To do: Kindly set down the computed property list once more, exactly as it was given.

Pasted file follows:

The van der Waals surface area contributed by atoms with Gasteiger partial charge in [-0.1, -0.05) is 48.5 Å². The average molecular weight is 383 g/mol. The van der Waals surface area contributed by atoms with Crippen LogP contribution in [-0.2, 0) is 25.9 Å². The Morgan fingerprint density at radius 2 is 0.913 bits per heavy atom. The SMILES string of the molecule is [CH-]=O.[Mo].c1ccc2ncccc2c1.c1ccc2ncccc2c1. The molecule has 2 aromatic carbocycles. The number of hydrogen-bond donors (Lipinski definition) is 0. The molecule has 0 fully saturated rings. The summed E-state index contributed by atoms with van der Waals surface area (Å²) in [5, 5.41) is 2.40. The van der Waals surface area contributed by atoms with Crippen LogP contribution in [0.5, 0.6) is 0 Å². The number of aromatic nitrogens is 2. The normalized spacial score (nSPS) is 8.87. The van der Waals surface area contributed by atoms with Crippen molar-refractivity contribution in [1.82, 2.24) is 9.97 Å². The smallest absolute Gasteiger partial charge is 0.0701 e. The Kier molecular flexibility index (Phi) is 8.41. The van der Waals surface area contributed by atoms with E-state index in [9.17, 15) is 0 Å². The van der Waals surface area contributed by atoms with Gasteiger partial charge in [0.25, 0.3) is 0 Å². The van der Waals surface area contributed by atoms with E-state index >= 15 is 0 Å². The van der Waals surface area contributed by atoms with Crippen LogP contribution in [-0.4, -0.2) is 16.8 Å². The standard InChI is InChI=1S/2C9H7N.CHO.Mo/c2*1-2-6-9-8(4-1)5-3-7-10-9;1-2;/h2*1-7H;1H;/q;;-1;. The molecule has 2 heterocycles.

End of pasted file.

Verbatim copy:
The van der Waals surface area contributed by atoms with Gasteiger partial charge in [-0.1, -0.05) is 48.5 Å². The average molecular weight is 383 g/mol. The van der Waals surface area contributed by atoms with Crippen LogP contribution in [-0.2, 0) is 25.9 Å². The Morgan fingerprint density at radius 2 is 0.913 bits per heavy atom. The SMILES string of the molecule is [CH-]=O.[Mo].c1ccc2ncccc2c1.c1ccc2ncccc2c1. The molecule has 2 aromatic carbocycles. The number of hydrogen-bond donors (Lipinski definition) is 0. The molecule has 0 fully saturated rings. The summed E-state index contributed by atoms with van der Waals surface area (Å²) in [5, 5.41) is 2.40. The van der Waals surface area contributed by atoms with Crippen LogP contribution in [0.5, 0.6) is 0 Å². The number of aromatic nitrogens is 2. The normalized spacial score (nSPS) is 8.87. The van der Waals surface area contributed by atoms with Crippen molar-refractivity contribution in [1.82, 2.24) is 9.97 Å². The smallest absolute Gasteiger partial charge is 0.0701 e. The Kier molecular flexibility index (Phi) is 8.41. The van der Waals surface area contributed by atoms with E-state index in [9.17, 15) is 0 Å². The van der Waals surface area contributed by atoms with Gasteiger partial charge in [0.25, 0.3) is 0 Å². The van der Waals surface area contributed by atoms with E-state index >= 15 is 0 Å². The van der Waals surface area contributed by atoms with Crippen LogP contribution in [-0.4, -0.2) is 16.8 Å². The standard InChI is InChI=1S/2C9H7N.CHO.Mo/c2*1-2-6-9-8(4-1)5-3-7-10-9;1-2;/h2*1-7H;1H;/q;;-1;. The molecule has 2 heterocycles.